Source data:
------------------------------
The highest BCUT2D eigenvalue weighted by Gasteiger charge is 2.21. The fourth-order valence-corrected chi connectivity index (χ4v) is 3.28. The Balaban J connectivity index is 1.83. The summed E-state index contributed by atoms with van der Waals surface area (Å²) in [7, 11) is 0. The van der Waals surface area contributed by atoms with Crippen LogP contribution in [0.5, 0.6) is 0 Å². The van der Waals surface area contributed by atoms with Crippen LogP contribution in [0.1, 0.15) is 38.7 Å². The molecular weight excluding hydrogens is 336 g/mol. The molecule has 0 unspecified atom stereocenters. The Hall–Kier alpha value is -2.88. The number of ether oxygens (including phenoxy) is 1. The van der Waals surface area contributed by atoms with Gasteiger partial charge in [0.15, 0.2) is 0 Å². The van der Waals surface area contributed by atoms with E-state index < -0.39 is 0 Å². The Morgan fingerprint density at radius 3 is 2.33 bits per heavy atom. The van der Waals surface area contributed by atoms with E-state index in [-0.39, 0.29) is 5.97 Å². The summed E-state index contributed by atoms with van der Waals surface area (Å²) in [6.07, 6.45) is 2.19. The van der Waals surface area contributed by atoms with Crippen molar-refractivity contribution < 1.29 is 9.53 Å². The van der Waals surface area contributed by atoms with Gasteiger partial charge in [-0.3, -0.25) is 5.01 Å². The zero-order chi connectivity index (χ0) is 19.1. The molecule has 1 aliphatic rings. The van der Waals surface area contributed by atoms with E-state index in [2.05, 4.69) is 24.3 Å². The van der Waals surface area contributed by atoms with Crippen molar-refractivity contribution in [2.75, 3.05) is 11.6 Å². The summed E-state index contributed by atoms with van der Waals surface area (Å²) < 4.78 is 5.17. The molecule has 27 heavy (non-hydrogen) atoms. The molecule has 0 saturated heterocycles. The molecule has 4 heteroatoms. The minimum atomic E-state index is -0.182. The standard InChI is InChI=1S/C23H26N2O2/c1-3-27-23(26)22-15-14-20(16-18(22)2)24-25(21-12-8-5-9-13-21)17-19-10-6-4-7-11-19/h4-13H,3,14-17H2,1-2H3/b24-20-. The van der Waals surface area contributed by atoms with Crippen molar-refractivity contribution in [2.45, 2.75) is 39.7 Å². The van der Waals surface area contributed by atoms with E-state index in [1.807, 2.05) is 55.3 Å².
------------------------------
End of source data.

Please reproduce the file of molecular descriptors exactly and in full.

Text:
The highest BCUT2D eigenvalue weighted by Gasteiger charge is 2.21. The fourth-order valence-corrected chi connectivity index (χ4v) is 3.28. The Balaban J connectivity index is 1.83. The summed E-state index contributed by atoms with van der Waals surface area (Å²) in [7, 11) is 0. The van der Waals surface area contributed by atoms with Crippen LogP contribution in [0.5, 0.6) is 0 Å². The van der Waals surface area contributed by atoms with Crippen LogP contribution in [0.1, 0.15) is 38.7 Å². The molecular weight excluding hydrogens is 336 g/mol. The molecule has 0 unspecified atom stereocenters. The Hall–Kier alpha value is -2.88. The number of ether oxygens (including phenoxy) is 1. The van der Waals surface area contributed by atoms with Gasteiger partial charge in [0.15, 0.2) is 0 Å². The van der Waals surface area contributed by atoms with E-state index < -0.39 is 0 Å². The Morgan fingerprint density at radius 3 is 2.33 bits per heavy atom. The van der Waals surface area contributed by atoms with E-state index in [-0.39, 0.29) is 5.97 Å². The summed E-state index contributed by atoms with van der Waals surface area (Å²) in [6.07, 6.45) is 2.19. The van der Waals surface area contributed by atoms with Crippen molar-refractivity contribution < 1.29 is 9.53 Å². The van der Waals surface area contributed by atoms with Gasteiger partial charge in [-0.3, -0.25) is 5.01 Å². The zero-order chi connectivity index (χ0) is 19.1. The molecule has 1 aliphatic rings. The van der Waals surface area contributed by atoms with E-state index in [2.05, 4.69) is 24.3 Å². The van der Waals surface area contributed by atoms with Crippen molar-refractivity contribution in [2.75, 3.05) is 11.6 Å². The summed E-state index contributed by atoms with van der Waals surface area (Å²) < 4.78 is 5.17. The molecule has 27 heavy (non-hydrogen) atoms. The molecule has 0 saturated heterocycles. The molecule has 4 heteroatoms. The minimum atomic E-state index is -0.182. The standard InChI is InChI=1S/C23H26N2O2/c1-3-27-23(26)22-15-14-20(16-18(22)2)24-25(21-12-8-5-9-13-21)17-19-10-6-4-7-11-19/h4-13H,3,14-17H2,1-2H3/b24-20-. The van der Waals surface area contributed by atoms with Crippen molar-refractivity contribution in [2.45, 2.75) is 39.7 Å². The van der Waals surface area contributed by atoms with E-state index in [1.807, 2.05) is 55.3 Å².